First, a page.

Efficacy is Not Everything: Eliciting Women's Preferences for a Vaginal HIV Prevention Product Using a Discrete-Choice Experiment

AIDS Behav. 2020 May;24(5):1443-1451. doi: 10.1007/s10461-019-02715-1.


As new female-initiated HIV prevention products enter development, it is crucial to incorporate women's preferences to ensure products will be desired, accepted, and used. A discrete-choice experiment was designed to assess the relative importance of six attributes to stated choice of a vaginally delivered HIV prevention product. Sexually active women in South Africa and Zimbabwe aged 18-30 were recruited from two samples: product-experienced women from a randomized trial of four vaginal placebo forms and product-naïve community members. In a tablet-administered survey, 395 women chose between two hypothetical products over eight choice sets. Efficacy was the most important, but there were identifiable preferences among other attributes. Women preferred a product that also prevented pregnancy and caused some wetness (p < 0.001). They disliked a daily-use product (p = 0.002) and insertion by finger (p = 0.002). Although efficacy drove preference, wetness, pregnancy prevention, and dosing regimen were influential to stated choice of a product, and women were willing to trade some level of efficacy to have other more desired attributes.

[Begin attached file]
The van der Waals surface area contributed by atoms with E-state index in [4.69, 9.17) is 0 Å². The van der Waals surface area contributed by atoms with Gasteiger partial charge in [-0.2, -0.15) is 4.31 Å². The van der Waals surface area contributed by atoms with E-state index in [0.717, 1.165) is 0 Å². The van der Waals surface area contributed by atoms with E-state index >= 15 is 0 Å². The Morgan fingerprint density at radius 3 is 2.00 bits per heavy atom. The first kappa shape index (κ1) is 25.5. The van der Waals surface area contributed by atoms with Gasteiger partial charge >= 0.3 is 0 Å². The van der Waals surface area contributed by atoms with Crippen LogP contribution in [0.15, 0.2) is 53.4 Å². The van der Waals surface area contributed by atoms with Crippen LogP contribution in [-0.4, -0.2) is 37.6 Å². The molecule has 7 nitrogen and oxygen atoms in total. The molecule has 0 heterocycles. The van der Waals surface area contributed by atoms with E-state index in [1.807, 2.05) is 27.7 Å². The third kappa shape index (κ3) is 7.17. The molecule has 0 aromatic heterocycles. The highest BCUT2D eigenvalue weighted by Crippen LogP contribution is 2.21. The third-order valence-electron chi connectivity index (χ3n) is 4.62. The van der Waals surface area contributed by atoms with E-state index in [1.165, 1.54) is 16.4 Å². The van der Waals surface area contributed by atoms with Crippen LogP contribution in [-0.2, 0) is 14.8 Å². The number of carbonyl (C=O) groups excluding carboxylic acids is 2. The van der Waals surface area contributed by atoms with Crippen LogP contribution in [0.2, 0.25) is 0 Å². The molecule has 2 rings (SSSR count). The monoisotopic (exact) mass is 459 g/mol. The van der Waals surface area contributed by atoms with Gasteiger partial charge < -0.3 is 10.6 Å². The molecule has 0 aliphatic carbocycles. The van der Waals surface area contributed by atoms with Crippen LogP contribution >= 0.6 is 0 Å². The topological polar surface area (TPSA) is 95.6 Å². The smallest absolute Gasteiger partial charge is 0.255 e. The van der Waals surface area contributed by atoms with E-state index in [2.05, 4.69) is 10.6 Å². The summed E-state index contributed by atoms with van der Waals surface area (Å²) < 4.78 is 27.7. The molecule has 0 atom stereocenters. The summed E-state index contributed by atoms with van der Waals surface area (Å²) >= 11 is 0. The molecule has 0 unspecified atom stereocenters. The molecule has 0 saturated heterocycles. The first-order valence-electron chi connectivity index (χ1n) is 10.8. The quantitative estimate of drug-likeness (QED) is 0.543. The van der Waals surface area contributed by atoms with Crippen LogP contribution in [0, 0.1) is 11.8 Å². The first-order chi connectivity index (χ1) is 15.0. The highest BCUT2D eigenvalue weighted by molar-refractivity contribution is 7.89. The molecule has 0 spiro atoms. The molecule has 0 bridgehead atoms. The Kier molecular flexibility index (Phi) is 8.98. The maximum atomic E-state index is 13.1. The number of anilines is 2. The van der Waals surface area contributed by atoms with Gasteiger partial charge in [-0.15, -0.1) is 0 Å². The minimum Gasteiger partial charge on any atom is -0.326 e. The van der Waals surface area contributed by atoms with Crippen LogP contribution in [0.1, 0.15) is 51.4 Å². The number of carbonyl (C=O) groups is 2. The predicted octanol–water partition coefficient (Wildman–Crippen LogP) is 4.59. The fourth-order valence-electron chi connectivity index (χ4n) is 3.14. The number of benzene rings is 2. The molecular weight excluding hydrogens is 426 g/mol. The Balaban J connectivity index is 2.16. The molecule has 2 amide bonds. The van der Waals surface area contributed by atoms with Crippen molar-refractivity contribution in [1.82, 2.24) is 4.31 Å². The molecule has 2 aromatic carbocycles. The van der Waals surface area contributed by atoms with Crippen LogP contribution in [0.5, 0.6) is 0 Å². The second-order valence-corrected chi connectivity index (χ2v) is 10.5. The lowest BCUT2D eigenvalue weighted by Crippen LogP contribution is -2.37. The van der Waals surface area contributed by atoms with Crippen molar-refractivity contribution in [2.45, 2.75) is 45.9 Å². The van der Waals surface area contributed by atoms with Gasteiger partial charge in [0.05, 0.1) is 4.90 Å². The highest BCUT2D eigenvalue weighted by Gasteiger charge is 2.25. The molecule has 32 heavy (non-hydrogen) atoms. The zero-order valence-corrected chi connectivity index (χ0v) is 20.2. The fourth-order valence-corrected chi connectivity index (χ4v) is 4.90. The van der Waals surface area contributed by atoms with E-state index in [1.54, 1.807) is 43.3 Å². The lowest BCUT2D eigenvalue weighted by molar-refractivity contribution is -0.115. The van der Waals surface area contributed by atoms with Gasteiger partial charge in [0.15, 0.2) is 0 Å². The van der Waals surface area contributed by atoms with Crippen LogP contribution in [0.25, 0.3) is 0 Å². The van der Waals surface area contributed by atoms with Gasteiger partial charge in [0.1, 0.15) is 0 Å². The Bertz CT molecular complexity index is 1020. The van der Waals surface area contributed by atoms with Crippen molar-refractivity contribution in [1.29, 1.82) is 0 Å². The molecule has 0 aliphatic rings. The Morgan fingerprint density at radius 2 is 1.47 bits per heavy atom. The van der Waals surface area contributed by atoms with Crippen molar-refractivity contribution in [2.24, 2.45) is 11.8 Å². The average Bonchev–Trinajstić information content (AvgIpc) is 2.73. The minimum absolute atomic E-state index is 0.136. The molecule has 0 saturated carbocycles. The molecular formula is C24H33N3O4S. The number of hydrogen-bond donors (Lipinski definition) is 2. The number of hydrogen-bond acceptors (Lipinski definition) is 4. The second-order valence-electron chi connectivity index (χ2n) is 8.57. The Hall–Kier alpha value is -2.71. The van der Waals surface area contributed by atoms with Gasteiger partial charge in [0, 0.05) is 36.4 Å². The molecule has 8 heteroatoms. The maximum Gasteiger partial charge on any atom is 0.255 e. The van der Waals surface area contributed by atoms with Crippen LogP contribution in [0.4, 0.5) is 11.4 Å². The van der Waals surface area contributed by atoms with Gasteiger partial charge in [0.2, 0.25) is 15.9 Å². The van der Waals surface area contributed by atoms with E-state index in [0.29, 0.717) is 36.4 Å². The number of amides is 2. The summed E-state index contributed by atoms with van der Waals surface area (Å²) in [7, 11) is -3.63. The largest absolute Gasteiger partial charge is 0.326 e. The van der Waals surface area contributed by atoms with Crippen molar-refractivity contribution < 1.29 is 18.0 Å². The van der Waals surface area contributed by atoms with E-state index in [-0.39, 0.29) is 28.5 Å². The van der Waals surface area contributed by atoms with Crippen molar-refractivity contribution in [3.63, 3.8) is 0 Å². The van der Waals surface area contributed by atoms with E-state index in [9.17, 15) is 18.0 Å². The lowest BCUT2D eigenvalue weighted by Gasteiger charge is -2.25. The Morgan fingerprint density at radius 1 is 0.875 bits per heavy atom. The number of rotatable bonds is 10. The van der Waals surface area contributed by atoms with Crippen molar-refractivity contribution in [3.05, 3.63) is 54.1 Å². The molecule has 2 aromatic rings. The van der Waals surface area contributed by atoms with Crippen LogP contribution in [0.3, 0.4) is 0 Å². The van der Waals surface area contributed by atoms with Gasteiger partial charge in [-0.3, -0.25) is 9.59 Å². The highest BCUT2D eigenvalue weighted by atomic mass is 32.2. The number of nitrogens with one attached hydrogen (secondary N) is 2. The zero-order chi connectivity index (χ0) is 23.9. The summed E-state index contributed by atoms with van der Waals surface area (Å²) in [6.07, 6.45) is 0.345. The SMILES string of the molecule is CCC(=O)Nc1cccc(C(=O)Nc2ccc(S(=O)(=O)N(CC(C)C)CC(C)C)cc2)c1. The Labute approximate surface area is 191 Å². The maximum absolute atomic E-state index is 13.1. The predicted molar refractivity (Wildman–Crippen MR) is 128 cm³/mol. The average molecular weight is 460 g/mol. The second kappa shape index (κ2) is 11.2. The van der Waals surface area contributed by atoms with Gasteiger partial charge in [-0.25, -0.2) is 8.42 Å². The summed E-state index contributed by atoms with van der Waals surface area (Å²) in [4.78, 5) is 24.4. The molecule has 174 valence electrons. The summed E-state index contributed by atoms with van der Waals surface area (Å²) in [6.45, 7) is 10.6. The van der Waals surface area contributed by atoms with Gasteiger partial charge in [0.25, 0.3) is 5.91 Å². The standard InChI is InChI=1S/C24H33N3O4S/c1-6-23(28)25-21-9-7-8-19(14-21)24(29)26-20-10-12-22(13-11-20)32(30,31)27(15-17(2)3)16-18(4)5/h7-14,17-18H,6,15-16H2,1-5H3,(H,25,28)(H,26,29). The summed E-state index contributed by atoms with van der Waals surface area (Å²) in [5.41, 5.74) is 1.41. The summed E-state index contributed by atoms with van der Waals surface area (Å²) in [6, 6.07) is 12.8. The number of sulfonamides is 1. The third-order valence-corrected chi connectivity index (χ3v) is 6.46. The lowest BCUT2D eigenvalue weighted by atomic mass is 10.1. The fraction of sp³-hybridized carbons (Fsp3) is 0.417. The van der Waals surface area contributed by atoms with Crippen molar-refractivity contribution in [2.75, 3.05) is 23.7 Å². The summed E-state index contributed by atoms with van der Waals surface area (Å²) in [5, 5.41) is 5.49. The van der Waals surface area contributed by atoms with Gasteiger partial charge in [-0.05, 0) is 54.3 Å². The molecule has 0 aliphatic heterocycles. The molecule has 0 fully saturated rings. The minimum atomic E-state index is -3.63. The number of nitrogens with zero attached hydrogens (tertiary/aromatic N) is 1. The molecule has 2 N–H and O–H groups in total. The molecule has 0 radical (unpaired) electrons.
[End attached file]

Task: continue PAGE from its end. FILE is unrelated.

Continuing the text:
Keywords: Discrete-choice experiment; HIV prevention; South Africa; Women; Zimbabwe.

Publication types

  • Randomized Controlled Trial

MeSH terms

  • Adolescent
  • Adult
  • Choice Behavior
  • Female
  • HIV Infections* / prevention & control
  • Humans
  • Patient Preference
  • Pregnancy
  • South Africa
  • Surveys and Questionnaires
  • Vagina
  • Young Adult
  • Zimbabwe